Canada is quick to speak out against human rights violations abroad, and to brag about its foreign aid to combat poverty around the world. It would be nice if the government would do the same at home. Given the desperate living conditions of most First Nations across the country it is surprising that the $5.7 billion in foreign aid isn’t matched here to lessen the gap between non-Aboriginal Canadians and First Nations. Instead, the 2.5% of the 2012 budget ($165.30 per Canadian) devoted went elsewhere.
But is this an example of racism, a lack of respect or studied indifference on Canada’s government? It doesn’t seem to make a difference which party was in power because this has been going on for decades.
Two recent examples are front and centre. The first is the First Nations Education Act and the recent stats on murdered and missing Aboriginal women.
In the first example, the Education Act was developed without input from Canada’s Aboriginal population or leadership. This legislation has been put on ice as a result of the outcry against it that led to the resignation of AFN National Chief Shawn A-in-chut Atleo. Too often, non-Aboriginal people have been deciding what is best for us without consideration for what we want or say we need. For something such as this to work, there needs to be a feeling of ownership and that is where Canada failed. Many felt it was not in the best interests of First Nations and rightly so.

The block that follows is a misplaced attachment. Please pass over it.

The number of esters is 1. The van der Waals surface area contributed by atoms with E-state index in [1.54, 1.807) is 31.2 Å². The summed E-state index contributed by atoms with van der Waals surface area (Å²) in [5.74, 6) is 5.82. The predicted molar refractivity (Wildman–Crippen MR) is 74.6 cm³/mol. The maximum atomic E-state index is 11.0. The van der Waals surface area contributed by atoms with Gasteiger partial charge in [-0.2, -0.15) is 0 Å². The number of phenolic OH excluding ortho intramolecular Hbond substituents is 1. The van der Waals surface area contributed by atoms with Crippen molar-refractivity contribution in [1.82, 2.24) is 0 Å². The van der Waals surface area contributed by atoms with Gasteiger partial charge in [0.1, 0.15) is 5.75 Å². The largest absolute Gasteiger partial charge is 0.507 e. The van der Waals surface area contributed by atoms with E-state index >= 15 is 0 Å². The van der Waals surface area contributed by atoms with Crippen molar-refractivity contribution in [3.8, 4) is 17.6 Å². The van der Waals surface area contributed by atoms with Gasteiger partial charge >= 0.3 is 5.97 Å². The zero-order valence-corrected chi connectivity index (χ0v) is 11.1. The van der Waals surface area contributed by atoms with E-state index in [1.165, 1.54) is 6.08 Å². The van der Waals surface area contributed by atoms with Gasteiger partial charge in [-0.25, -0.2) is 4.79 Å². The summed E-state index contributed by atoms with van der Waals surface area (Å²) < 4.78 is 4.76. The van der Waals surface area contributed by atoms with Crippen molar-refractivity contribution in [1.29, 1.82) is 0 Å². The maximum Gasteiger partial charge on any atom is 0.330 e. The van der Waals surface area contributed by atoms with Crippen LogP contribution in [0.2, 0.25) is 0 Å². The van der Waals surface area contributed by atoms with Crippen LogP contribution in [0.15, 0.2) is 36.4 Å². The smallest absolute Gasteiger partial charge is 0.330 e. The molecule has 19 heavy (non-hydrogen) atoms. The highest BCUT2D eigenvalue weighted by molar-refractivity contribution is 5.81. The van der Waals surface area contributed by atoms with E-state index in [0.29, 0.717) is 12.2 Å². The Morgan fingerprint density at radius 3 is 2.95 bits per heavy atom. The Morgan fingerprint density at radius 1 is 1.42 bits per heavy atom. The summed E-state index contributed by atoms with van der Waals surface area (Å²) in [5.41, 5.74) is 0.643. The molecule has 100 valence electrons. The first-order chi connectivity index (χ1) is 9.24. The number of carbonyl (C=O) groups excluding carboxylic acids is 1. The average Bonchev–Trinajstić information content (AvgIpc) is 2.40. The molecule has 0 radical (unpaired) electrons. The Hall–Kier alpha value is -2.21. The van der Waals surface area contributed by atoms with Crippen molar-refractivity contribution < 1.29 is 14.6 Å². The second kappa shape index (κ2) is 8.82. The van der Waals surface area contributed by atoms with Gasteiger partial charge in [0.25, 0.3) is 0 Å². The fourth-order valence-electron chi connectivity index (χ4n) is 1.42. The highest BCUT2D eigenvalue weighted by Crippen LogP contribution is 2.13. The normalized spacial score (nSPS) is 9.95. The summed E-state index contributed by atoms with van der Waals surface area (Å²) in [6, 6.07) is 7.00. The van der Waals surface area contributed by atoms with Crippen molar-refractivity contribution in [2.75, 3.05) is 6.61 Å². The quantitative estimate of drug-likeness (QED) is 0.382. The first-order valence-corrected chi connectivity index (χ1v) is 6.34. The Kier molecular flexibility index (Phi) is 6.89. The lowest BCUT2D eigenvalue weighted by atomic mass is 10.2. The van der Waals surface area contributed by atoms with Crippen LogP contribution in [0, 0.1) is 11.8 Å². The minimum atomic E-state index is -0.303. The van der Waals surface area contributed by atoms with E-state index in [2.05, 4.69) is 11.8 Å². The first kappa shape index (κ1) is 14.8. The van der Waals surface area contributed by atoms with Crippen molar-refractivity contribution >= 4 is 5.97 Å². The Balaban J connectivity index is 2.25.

Remarks by Aboriginal Affairs Minister Bernard Valcourt comments on the topic are deeply disturbing. Valcourt condemned “rogue chiefs” and said they didn’t represent the majority of First Nations in Canada. He added, “I trust that the good, hard-working chiefs will speak up.”
These remarks are ignorant and ethnocentric and a real example of not-so-subtle racism. I remember a non-Native in Montreal who used to remark that Ernest Webb, Neil Diamond and I were some of the “good ones.” He thought most Natives were drunken welfare bums. Valcourt’s comments are no different. They reinforce a perception of “good” and “bad” Indians the public mind. Good Indians, of course, are those who accept his decisions without question, much less input.
The second example is the report released by the RCMP in the middle of May confirming 1,181 documented cases of murdered and missing Aboriginal women over the past 30 years in Canada.
“The Harper government was quick to respond to the recent crisis in Nigeria following the tragic abduction of school children yet refuses to commit to an inquiry into the disappearance of hundreds of Aboriginal women and girls despite the growing number of cases documented by police,” said Deputy Grand Chief Alvin Fiddler of the Nishnawbe Aski Nation, which represents 49 First Nations in Ontario.
A Parliamentary committee spent a year studying violence against Aboriginal women and issued a report on March 7. Analysts at the Library of Parliament recommended to the committee that a public inquiry be undertaken, but that fact and the recommendation itself were omitted by the Conservative-dominated committee when it tabled the report in the House.
Postmedia columnist Stephen Maher commented on May 3, “I don’t think he would talk like that if we were talking about 1,026 dead white women.”
Maher adequately summed it up in that one comment.
So are the government’s actions or lack thereof an example of racism or a lack of respect for its Aboriginal population and its own principles? That is for you to decide.